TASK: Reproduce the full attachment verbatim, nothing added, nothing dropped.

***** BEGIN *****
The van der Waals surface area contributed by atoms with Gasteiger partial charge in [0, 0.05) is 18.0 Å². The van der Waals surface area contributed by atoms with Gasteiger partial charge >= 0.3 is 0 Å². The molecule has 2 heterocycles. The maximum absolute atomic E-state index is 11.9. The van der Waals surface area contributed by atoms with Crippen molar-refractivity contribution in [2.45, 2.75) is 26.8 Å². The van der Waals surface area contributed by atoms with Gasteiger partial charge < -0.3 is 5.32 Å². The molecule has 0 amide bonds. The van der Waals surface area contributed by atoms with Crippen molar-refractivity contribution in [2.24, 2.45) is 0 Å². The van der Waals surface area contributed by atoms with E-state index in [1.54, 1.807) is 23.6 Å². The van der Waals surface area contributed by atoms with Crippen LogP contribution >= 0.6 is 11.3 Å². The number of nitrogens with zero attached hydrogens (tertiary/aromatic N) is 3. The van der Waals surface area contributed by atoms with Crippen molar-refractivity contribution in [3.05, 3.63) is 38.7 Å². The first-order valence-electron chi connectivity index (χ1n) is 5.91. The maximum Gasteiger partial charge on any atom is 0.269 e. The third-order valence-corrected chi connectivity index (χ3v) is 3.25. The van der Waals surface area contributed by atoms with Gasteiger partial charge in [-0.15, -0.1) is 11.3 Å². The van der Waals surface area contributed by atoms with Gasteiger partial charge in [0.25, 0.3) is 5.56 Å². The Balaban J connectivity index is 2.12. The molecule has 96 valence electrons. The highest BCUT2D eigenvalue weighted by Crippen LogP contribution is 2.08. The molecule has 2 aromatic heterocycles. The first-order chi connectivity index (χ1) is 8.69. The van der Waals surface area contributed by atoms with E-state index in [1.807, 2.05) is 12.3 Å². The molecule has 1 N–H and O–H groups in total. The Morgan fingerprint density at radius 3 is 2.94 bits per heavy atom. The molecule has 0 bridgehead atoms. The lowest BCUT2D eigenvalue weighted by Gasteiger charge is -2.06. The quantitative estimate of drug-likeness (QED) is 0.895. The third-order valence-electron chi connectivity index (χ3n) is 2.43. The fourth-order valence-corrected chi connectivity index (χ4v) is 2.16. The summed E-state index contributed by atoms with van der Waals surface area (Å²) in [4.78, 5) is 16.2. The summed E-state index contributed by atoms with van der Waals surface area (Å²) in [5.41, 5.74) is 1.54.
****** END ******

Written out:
The van der Waals surface area contributed by atoms with Gasteiger partial charge in [0, 0.05) is 18.0 Å². The van der Waals surface area contributed by atoms with Gasteiger partial charge >= 0.3 is 0 Å². The molecule has 2 heterocycles. The maximum absolute atomic E-state index is 11.9. The van der Waals surface area contributed by atoms with Crippen molar-refractivity contribution in [2.45, 2.75) is 26.8 Å². The van der Waals surface area contributed by atoms with Gasteiger partial charge < -0.3 is 5.32 Å². The molecule has 0 amide bonds. The van der Waals surface area contributed by atoms with Crippen molar-refractivity contribution in [2.24, 2.45) is 0 Å². The van der Waals surface area contributed by atoms with E-state index in [1.54, 1.807) is 23.6 Å². The van der Waals surface area contributed by atoms with Crippen LogP contribution >= 0.6 is 11.3 Å². The number of nitrogens with zero attached hydrogens (tertiary/aromatic N) is 3. The van der Waals surface area contributed by atoms with Crippen molar-refractivity contribution in [3.05, 3.63) is 38.7 Å². The first-order valence-electron chi connectivity index (χ1n) is 5.91. The maximum Gasteiger partial charge on any atom is 0.269 e. The third-order valence-corrected chi connectivity index (χ3v) is 3.25. The van der Waals surface area contributed by atoms with Gasteiger partial charge in [-0.15, -0.1) is 11.3 Å². The van der Waals surface area contributed by atoms with Gasteiger partial charge in [0.25, 0.3) is 5.56 Å². The Balaban J connectivity index is 2.12. The molecule has 96 valence electrons. The highest BCUT2D eigenvalue weighted by Crippen LogP contribution is 2.08. The molecule has 2 aromatic heterocycles. The first-order chi connectivity index (χ1) is 8.69. The van der Waals surface area contributed by atoms with E-state index in [1.807, 2.05) is 12.3 Å². The molecule has 1 N–H and O–H groups in total. The Morgan fingerprint density at radius 3 is 2.94 bits per heavy atom. The molecule has 0 bridgehead atoms. The lowest BCUT2D eigenvalue weighted by Gasteiger charge is -2.06. The quantitative estimate of drug-likeness (QED) is 0.895. The third-order valence-electron chi connectivity index (χ3n) is 2.43. The fourth-order valence-corrected chi connectivity index (χ4v) is 2.16. The summed E-state index contributed by atoms with van der Waals surface area (Å²) in [4.78, 5) is 16.2. The summed E-state index contributed by atoms with van der Waals surface area (Å²) in [5.41, 5.74) is 1.54.